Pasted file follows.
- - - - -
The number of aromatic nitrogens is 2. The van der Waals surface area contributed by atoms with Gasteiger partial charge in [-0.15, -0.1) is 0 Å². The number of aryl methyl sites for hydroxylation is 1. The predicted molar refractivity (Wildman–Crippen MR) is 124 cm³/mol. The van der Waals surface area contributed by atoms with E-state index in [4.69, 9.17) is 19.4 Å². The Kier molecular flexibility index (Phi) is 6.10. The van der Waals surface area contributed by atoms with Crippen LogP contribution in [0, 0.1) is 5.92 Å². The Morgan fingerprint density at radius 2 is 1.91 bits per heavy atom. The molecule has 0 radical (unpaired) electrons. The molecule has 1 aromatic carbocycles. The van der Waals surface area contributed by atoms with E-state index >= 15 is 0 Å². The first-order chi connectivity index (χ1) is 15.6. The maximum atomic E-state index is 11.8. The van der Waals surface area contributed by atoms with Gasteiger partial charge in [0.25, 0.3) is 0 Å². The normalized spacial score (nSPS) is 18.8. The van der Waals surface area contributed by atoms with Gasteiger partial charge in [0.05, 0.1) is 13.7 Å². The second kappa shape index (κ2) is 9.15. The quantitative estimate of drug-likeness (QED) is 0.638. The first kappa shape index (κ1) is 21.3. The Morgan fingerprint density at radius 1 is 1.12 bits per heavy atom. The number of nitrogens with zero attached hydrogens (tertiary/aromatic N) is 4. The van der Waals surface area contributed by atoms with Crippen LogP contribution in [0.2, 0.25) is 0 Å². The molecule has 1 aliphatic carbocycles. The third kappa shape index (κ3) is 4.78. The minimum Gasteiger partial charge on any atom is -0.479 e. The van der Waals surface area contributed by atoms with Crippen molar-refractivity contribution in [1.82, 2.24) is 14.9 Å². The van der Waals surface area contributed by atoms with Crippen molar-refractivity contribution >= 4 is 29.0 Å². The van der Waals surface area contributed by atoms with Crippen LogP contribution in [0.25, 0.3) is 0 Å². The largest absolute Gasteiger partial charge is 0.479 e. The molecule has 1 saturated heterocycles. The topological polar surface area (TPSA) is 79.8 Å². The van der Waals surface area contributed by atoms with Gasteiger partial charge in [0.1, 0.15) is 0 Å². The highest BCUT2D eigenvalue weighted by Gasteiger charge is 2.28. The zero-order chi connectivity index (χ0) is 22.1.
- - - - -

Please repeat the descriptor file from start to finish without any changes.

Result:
The number of aromatic nitrogens is 2. The van der Waals surface area contributed by atoms with Gasteiger partial charge in [-0.15, -0.1) is 0 Å². The number of aryl methyl sites for hydroxylation is 1. The predicted molar refractivity (Wildman–Crippen MR) is 124 cm³/mol. The van der Waals surface area contributed by atoms with E-state index in [4.69, 9.17) is 19.4 Å². The Kier molecular flexibility index (Phi) is 6.10. The van der Waals surface area contributed by atoms with Crippen LogP contribution in [0, 0.1) is 5.92 Å². The Morgan fingerprint density at radius 2 is 1.91 bits per heavy atom. The molecule has 0 radical (unpaired) electrons. The molecule has 1 aromatic carbocycles. The van der Waals surface area contributed by atoms with E-state index >= 15 is 0 Å². The first-order chi connectivity index (χ1) is 15.6. The maximum atomic E-state index is 11.8. The van der Waals surface area contributed by atoms with Gasteiger partial charge in [0.25, 0.3) is 0 Å². The normalized spacial score (nSPS) is 18.8. The van der Waals surface area contributed by atoms with Gasteiger partial charge in [0.05, 0.1) is 13.7 Å². The second kappa shape index (κ2) is 9.15. The quantitative estimate of drug-likeness (QED) is 0.638. The first kappa shape index (κ1) is 21.3. The Morgan fingerprint density at radius 1 is 1.12 bits per heavy atom. The number of nitrogens with zero attached hydrogens (tertiary/aromatic N) is 4. The van der Waals surface area contributed by atoms with Crippen LogP contribution in [0.2, 0.25) is 0 Å². The molecule has 1 aliphatic carbocycles. The third kappa shape index (κ3) is 4.78. The minimum Gasteiger partial charge on any atom is -0.479 e. The van der Waals surface area contributed by atoms with Crippen molar-refractivity contribution in [1.82, 2.24) is 14.9 Å². The van der Waals surface area contributed by atoms with Crippen molar-refractivity contribution >= 4 is 29.0 Å². The van der Waals surface area contributed by atoms with Crippen LogP contribution in [0.25, 0.3) is 0 Å². The largest absolute Gasteiger partial charge is 0.479 e. The molecule has 1 saturated heterocycles. The topological polar surface area (TPSA) is 79.8 Å². The van der Waals surface area contributed by atoms with Gasteiger partial charge in [0.1, 0.15) is 0 Å². The highest BCUT2D eigenvalue weighted by Gasteiger charge is 2.28. The zero-order chi connectivity index (χ0) is 22.1.